This is part 3 of a 12 post series reviewing the book "The Present Alone is Our Happiness"
In this chapter, Hadot continues to explain one of his big purposes: to understand historical, philosophical texts in their proper context. He notes that over time, philosophical writings such as letters, consolations, and hypomnematas to oneself, gradually disappeared and were replaced by "systematic treatises." The key loss in this change, is philosophy as a mode of life.
He says, "You ask if there has not been a loss from this point of view. We will return to this question later, but there is the partial but very real loss of the conception of philosophy as a mode of life, as a choice of life, as therapy as well. We have lost the personal and communal aspect of philosophy. Moreover, philosophy has progressively entrenched itself in this purely formal path, in the search for novelty in itself at all costs. The philosopher must be as original as possible, if not by creating a new system, at least by producing a discourse that tries to be highly complicated in order to be original. The more or less skillful construction of a conceptual edifice has become an end in itself. Philosophy thus has progressively distanced itself from the concrete life of humans" (p. 56).
It was "Thomas Gataker and Meric Casaubon [who] both saw right away the real literary genre of the works of Marcus Aurelius; they used the Greek work hupomnemata, which designates notes one takes for oneself. Furthermore, they saw that they were exhortations that Marcus Aurelius made to himself" (p. 57).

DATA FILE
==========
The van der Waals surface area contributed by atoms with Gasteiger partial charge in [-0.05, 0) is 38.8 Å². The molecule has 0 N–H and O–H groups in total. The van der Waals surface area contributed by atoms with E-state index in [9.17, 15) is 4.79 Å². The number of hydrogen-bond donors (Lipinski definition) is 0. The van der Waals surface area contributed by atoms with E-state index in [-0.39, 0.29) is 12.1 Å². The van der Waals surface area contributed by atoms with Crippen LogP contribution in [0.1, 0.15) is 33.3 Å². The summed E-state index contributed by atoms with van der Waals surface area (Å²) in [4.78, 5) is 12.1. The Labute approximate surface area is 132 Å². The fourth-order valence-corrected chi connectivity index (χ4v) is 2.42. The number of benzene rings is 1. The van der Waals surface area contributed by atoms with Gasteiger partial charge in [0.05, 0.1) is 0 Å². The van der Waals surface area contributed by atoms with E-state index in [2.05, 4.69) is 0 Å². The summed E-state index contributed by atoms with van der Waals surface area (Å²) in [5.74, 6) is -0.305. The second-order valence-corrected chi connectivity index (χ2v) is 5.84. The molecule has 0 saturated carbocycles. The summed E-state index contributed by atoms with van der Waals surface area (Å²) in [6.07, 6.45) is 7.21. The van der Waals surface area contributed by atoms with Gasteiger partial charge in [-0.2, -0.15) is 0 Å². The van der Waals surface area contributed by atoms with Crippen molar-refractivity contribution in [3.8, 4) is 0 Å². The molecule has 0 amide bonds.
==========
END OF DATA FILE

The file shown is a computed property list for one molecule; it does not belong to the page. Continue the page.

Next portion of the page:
This works has lead to the "recovery of the idea that Marcus Aurelius was attempting to awaken in himself the Stoic dogmas that were to govern his life, but that had lost some of their persuasive force; thus it was necessary to attempt to constantly to persuade himself anew. His goal was to have the Stoic dogmas at hand in an efficient manner - in particular, the three fundamental precepts of Epictetus: never let anything into the mind that is not objective, always take the good of the human community as the end of one's actions, and make one's desires confirm to the rational order of the universe" (p. 57).
Also, these hypomnematas need to be "short and [produce a] striking formula that gives them life again" (p. 58).
Later he states, "the philosophical works of Antiquity were not written to set forth a system, but in order to produce a formative effect" (p. 59).
These are written to "change [one's] mentality and transform his way of seeing things" (p. 59).